Evaluating the labor-market effects of compulsory military service


This article considers the impact that Germany’s compulsory military service (CMS) had on the lifetime earnings potential of those who served, compared to those born afterwards. The research discussed in this article finds that there may be observable benefits, for example valuable transferable skills learned, for those who completed compulsory service. However, the researchers question whether benefits are directly related to military service, or if in actuality it may be coincidental. For example, if healthier people were recruited into CMS then, irrespective of their military service, these people may have enjoyed higher earning potential than may their counterparts.


We identify the causal effect of compulsory military service on conscripts’ subsequent labor-market outcomes by exploiting the regression-discontinuity design of the military draft in Germany during the 1950s. Consistent estimates of military service on lifetime earnings, wages, and days of employment are obtained by comparing men born before July 1, 1937 (the ‘‘White Cohort’’) who were exempted from compulsory military service to men who were born on or shortly after this threshold date and who faced a positive probability of being drafted. We find that the putative earnings advantage and wage premium of those who served in the armed forces vanish when selection effects are taken into account.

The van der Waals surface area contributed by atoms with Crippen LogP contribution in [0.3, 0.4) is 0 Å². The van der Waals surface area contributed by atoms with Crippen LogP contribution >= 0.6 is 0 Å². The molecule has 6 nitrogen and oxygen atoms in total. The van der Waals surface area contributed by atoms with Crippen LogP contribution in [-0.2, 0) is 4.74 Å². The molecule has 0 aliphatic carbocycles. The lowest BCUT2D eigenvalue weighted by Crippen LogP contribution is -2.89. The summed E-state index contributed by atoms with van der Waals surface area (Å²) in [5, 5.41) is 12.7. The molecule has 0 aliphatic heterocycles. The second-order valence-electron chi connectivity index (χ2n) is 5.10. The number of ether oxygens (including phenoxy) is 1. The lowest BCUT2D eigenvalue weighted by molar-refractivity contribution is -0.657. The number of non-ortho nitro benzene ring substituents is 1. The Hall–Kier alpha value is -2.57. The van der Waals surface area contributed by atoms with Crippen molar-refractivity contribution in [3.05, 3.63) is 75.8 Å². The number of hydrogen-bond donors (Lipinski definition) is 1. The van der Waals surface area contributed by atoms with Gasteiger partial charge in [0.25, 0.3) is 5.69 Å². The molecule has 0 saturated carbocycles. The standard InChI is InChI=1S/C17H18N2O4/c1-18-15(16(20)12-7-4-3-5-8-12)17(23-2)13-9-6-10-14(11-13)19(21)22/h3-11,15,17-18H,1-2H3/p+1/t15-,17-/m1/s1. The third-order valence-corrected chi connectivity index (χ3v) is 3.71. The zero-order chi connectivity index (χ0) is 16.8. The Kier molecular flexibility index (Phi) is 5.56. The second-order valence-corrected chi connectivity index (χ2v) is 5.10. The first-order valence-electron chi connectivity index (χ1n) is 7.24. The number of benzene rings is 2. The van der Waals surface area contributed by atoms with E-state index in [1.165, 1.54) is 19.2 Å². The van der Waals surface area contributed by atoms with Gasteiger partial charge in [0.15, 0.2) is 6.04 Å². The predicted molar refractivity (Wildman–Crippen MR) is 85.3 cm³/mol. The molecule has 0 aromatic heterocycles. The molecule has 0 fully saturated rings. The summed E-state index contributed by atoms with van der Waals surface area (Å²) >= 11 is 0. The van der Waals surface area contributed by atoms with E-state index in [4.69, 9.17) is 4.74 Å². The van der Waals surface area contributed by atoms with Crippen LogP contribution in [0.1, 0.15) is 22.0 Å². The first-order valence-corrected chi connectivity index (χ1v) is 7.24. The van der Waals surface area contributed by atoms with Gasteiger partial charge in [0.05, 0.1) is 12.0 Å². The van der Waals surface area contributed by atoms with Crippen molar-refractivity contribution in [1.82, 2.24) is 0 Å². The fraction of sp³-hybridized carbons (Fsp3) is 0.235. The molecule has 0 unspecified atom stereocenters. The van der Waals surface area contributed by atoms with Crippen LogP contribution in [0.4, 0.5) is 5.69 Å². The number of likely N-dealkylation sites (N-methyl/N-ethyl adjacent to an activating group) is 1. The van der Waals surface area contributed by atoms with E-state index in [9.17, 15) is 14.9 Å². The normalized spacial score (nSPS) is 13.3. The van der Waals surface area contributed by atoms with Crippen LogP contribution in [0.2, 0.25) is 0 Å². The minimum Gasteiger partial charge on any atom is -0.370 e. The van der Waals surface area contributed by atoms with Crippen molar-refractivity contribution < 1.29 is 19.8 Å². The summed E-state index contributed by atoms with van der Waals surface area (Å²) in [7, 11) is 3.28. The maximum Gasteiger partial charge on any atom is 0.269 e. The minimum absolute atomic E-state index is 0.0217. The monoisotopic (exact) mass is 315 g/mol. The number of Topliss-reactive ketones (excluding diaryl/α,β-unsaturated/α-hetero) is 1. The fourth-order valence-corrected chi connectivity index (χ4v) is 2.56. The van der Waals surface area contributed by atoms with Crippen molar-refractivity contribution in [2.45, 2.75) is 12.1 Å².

Full Reference

Bauer, T. K., Bender, S., Paloyo, A. R. and Schmidt, C. M., 2012. Evaluating the labor-market effects of compulsory military service. European Economic Review, 56, 814-829.